The reduction in numbers of organisations (from 152 to 102) is as a result of the merged delivery of services into one organisation, where they were delivered by a number of original PCTs. However, the services from one PCT could also be split across a number of new providers. Tables 6-11 provide detailed information about the original PCT and ‘new’ provider organisations for community nursing services in England at the point of reporting (December 2012). These are presented to represent the main organisational models.

Table 6. Vertical integration with acute trust (foundation and non-foundation status) (n = 44)
SHA ClusterPCTProvider organisation
  1. SHA, Strategic Health Authority; PCT, primary care trust.

North

North Yorkshire and York

Lancashire

Airedale NHS Foundation Trust
South

Berkshire East

Berkshire West

Berkshire Healthcare NHS Foundation Trust
North

Blackpool

North Lancashire

Blackpool, Fylde and Wyre Hospitals NHS Foundation Trust
NorthBoltonBolton NHS Foundation Trust
NorthCalderdaleCalderdale & Huddersfield NHS Foundation Trust
NorthManchesterCentral Manchester University Hospital NHS Foundation Trust
North

County Durham

Darlington

County Durham & Darlington NHS Foundation Trust
MidlandsDudleyDudley Group NHS Foundation Trust
South

Wiltshire

Bath and North East Somerset

Great Western Hospitals NHS Foundation Trust
London

Lambeth

Southwark

Guys & St Thomas NHS Foundation Trust
NorthNorth Yorkshire and YorkHarrogate and District NHS Foundation Trust
MidlandsSolihullHeart of England NHS Foundation Trust
LondonCity & HackneyHomerton University Hospital Foundation Trust
NorthNewcastleNewcastle upon Tyne Hospitals NHS Foundation Trust
North

Hartlepool

North Tees

North Tees & Hartlepool Foundation Trust
North

Northumberland Care Trust

North Tyneside

Northumbria Healthcare NHS Foundation Trust
North

Rotherham

Doncaster

Bassetlaw

Rotherham, Doncaster & South Humber NHS Foundation Trust
LondonSutton and MertonRoyal Marsden NHS Foundation Trust
NorthSalfordSalford Royal NHS Foundation Trust
North

Middlesbrough

Redcar & Cleveland

South Tees Hospitals NHS Foundation Trust
North

South Tyneside

Sunderland

Gateshead

South Tyneside NHS Foundation Trust
MidlandsWarwickshireSouth Warwickshire NHS Foundation Trust
NorthStockport, Tameside and GlossopStockport NHS Foundation Trust
South

Torbay

Devon

Torbay and Sothern Devon Health and Care NHS Trust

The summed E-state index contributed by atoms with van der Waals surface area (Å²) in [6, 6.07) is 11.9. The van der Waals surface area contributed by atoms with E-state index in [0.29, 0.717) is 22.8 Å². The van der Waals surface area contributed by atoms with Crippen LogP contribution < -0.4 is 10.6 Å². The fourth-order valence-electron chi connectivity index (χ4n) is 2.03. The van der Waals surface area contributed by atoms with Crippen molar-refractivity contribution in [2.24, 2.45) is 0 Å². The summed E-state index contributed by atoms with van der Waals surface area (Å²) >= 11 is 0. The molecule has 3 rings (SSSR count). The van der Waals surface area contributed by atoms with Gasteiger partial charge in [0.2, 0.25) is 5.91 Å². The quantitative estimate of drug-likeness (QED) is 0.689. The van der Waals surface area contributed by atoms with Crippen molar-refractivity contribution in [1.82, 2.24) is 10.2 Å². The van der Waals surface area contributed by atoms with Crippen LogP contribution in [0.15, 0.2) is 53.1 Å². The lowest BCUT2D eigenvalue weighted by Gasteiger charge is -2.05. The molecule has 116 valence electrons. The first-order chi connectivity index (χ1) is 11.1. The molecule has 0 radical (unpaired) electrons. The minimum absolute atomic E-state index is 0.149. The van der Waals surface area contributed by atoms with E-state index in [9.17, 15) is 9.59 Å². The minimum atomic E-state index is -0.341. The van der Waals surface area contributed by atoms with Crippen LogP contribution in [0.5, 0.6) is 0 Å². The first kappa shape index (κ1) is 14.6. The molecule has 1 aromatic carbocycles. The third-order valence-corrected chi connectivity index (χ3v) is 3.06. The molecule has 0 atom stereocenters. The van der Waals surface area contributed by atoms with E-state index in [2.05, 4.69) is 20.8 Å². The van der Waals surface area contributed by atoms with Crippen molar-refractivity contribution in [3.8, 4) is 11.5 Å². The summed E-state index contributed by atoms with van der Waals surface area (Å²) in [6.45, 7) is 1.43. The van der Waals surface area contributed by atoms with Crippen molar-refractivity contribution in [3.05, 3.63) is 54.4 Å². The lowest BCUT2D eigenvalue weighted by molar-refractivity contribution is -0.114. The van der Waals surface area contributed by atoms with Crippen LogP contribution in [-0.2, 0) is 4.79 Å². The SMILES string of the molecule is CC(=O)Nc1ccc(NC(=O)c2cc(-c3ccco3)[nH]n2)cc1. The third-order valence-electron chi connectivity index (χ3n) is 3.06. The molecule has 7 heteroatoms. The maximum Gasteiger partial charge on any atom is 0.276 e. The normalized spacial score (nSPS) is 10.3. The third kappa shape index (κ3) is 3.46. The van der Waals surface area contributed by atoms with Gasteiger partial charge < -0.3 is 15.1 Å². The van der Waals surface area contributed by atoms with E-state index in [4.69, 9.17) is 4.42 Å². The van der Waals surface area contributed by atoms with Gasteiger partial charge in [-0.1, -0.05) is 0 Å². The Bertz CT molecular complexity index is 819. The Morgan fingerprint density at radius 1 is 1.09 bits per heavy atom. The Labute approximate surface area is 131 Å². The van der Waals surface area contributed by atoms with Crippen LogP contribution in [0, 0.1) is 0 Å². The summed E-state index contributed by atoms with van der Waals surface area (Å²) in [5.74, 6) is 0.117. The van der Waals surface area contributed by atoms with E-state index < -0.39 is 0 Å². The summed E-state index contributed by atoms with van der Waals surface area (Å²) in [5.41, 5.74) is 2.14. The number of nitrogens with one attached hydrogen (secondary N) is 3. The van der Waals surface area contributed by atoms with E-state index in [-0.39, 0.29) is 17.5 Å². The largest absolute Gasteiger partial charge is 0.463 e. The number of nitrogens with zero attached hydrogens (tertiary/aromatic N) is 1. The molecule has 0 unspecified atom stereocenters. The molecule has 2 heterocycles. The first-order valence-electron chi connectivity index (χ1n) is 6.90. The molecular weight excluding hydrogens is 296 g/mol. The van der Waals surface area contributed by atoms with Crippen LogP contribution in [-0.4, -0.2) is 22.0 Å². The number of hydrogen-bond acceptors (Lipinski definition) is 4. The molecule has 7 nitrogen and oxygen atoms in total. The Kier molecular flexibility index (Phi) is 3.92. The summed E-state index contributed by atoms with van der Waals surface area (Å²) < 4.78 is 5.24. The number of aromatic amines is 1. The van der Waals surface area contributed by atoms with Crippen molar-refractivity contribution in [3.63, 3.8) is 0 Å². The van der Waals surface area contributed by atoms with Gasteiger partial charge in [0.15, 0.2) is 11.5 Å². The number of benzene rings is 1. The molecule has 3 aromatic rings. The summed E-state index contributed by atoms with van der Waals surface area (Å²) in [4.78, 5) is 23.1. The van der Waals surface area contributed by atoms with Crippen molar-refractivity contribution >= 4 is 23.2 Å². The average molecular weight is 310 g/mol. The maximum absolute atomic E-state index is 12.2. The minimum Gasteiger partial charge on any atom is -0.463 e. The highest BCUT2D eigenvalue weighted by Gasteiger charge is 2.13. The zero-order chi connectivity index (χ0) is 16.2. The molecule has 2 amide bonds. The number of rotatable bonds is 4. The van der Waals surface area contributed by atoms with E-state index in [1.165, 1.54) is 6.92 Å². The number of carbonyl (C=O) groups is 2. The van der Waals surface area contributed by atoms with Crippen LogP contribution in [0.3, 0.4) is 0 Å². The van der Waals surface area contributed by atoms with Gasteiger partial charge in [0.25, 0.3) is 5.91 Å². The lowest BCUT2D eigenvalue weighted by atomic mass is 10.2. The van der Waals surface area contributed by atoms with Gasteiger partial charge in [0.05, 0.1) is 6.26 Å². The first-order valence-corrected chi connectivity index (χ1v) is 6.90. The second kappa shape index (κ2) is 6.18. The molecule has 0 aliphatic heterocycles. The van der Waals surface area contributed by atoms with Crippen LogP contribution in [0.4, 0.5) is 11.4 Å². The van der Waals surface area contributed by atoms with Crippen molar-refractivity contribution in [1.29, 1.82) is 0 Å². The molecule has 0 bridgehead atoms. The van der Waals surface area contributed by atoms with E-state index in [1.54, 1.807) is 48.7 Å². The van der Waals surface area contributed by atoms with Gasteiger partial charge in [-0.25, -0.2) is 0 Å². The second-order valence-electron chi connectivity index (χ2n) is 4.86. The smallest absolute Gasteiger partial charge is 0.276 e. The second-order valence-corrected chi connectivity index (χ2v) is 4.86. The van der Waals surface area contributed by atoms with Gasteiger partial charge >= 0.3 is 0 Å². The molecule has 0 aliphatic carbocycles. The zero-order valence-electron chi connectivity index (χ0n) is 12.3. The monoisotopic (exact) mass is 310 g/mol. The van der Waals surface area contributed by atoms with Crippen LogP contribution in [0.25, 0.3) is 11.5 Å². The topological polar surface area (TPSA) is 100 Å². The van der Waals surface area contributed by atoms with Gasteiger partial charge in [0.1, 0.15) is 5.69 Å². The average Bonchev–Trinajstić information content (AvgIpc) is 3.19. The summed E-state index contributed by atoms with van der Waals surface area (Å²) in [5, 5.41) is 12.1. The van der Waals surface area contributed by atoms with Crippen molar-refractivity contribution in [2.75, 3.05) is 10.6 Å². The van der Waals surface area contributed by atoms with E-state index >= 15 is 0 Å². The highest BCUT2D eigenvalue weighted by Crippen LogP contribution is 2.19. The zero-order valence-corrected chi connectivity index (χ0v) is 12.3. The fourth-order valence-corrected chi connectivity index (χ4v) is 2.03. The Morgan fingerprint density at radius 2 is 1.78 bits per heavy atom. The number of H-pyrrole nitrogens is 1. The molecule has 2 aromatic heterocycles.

NorthNorth Yorkshire and YorkYork Teaching Hospital NHS Foundation Trust
LondonTower HamletsBarts Health NHS Trust
SouthBuckinghamshireBuckinghamshire Healthcare NHS Trust
NorthCentral and Eastern CheshireEast Cheshire NHS Trust
LondonCroydonCroydon Health Services NHS Trust
London

Brent

Ealing

Harrow

Ealing Hospitals NHS Trust
NorthEast LancashireEast Lancashire Hospitals NHS Trust
Midlands

East Sussex Downs and Weald

Hastings and Rother

East Sussex NHS Trust
LondonLewishamLewisham Healthcare NHS trust
SouthMilton KeynesMilton Keynes Community Health/Bedford Hospitals NHS Trust
SouthSouth GloucestershireNorth Bristol NHS Trust
North

Bury

Oldham, Heywood Middleton and Rochdale

Manchester (north)

Pennine Acute Hospitals NHS Trust
MidlandsWolverhampton CityThe Royal Wolverhampton Hospitals NHS Trust
MidlandsSandwellSandwell & West Birmingham Hospitals NHS Trust
NorthSheffieldSheffield Teaching Hospitals NHS Trust
North

Sefton

West Lancashire

Southport and Ormskirk Hospital NHS Trust
LondonWandsworthSt George's Healthcare NHS Trust
MidlandsWalsallWalsall Healthcare NHS Trust
London

Haringey

Islington

The Whittington Hospital NHS Trust
MidlandsHerefordshireWye Valley NHS Trust
Table 7. Vertical integration with mental health trust (foundation and non-foundation status) (n = 23)
SHA ClusterPCTProvider organisation
  1. SHA, Strategic Health Authority; PCT, primary care trust.

London

Camden

Hillingdon

Central and North West London NHS Foundation Trust
NorthWestern CheshireCheshire and Wirral Partnership NHS Foundation Trust
NorthCumbriaCumbria Partnership NHS Foundation Trust
SouthBournemouth and Poole DorsetDorset Healthcare University NHS Foundation Trust
LondonNewhamEast London NHS Foundation Trust
North

Ashton, Leigh and Wigan Halton and St Helens Trafford

Warrington

Five Boroughs Partnership NHS Foundation Trust
NorthEast Riding of YorkshireHumber NHS Foundation Trust
North

Central Lancashire

Blackburn and Darwen

Lancashire Care NHS Foundation Trust
London

Waltham Forest Redbridge

Barking and Dagenham Havering SW Essex

North East London NHS Foundation Trust (NELFT)
SouthOxfordshireOxford Health NHS Foundation Trust
LondonBexley Care Trust GreenwichOxleas NHS Foundation Trust
SouthSomersetSomerset Partnership NHS Foundation Trust
Midlands

South East Essex

South West Essex

Bedfordshire

Luton

West Essex

South Essex Partnership University NHS Foundation Trust
North

Barnsley

Wakefield

South West Yorkshire Partnership NHS Foundation Trust
SouthHampshireSouthern Health NHS Foundation Trust
NorthBradford and AiredaleBradford District Care Trust
MidlandsCoventryCoventry and Warwickshire NHS Partnership Trust
LondonEnfieldBarnet, Enfield and Haringey Mental Health NHS Trust
MidlandsLeicester City, Leicestershire County and RutlandLeicestershire Partnership NHS Trust
MidlandsNorthamptonshireNorthamptonshire Healthcare NHS Foundation Trust
MidlandsNottinghamshire CountyNottinghamshire Healthcare NHS Trust
SouthSouthampton City, Portsmouth CitySolent NHS Trust